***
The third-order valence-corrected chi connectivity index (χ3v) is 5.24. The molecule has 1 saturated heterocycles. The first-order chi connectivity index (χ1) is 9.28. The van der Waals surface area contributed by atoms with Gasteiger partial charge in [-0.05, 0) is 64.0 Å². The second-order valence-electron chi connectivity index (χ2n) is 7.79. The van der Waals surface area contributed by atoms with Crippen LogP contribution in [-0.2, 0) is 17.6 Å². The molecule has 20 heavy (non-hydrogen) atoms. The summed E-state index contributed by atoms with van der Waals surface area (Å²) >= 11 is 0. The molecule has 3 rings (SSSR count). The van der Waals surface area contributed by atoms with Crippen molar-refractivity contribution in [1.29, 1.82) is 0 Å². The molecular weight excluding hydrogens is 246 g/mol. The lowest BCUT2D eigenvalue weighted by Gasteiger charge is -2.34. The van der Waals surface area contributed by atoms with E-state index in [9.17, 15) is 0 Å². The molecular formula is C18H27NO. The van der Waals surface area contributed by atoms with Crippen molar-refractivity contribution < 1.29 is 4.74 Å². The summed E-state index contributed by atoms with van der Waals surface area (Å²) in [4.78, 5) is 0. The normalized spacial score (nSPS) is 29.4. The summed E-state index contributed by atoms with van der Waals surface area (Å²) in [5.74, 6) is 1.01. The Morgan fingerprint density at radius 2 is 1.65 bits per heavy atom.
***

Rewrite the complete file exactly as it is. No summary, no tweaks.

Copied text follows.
The third-order valence-corrected chi connectivity index (χ3v) is 5.24. The molecule has 1 saturated heterocycles. The first-order chi connectivity index (χ1) is 9.28. The van der Waals surface area contributed by atoms with Gasteiger partial charge in [-0.05, 0) is 64.0 Å². The second-order valence-electron chi connectivity index (χ2n) is 7.79. The van der Waals surface area contributed by atoms with Crippen LogP contribution in [-0.2, 0) is 17.6 Å². The molecule has 20 heavy (non-hydrogen) atoms. The summed E-state index contributed by atoms with van der Waals surface area (Å²) >= 11 is 0. The molecule has 3 rings (SSSR count). The van der Waals surface area contributed by atoms with Crippen molar-refractivity contribution in [1.29, 1.82) is 0 Å². The molecular weight excluding hydrogens is 246 g/mol. The lowest BCUT2D eigenvalue weighted by Gasteiger charge is -2.34. The van der Waals surface area contributed by atoms with E-state index in [9.17, 15) is 0 Å². The molecular formula is C18H27NO. The van der Waals surface area contributed by atoms with Crippen molar-refractivity contribution < 1.29 is 4.74 Å². The summed E-state index contributed by atoms with van der Waals surface area (Å²) in [4.78, 5) is 0. The normalized spacial score (nSPS) is 29.4. The summed E-state index contributed by atoms with van der Waals surface area (Å²) in [5.74, 6) is 1.01. The Morgan fingerprint density at radius 2 is 1.65 bits per heavy atom.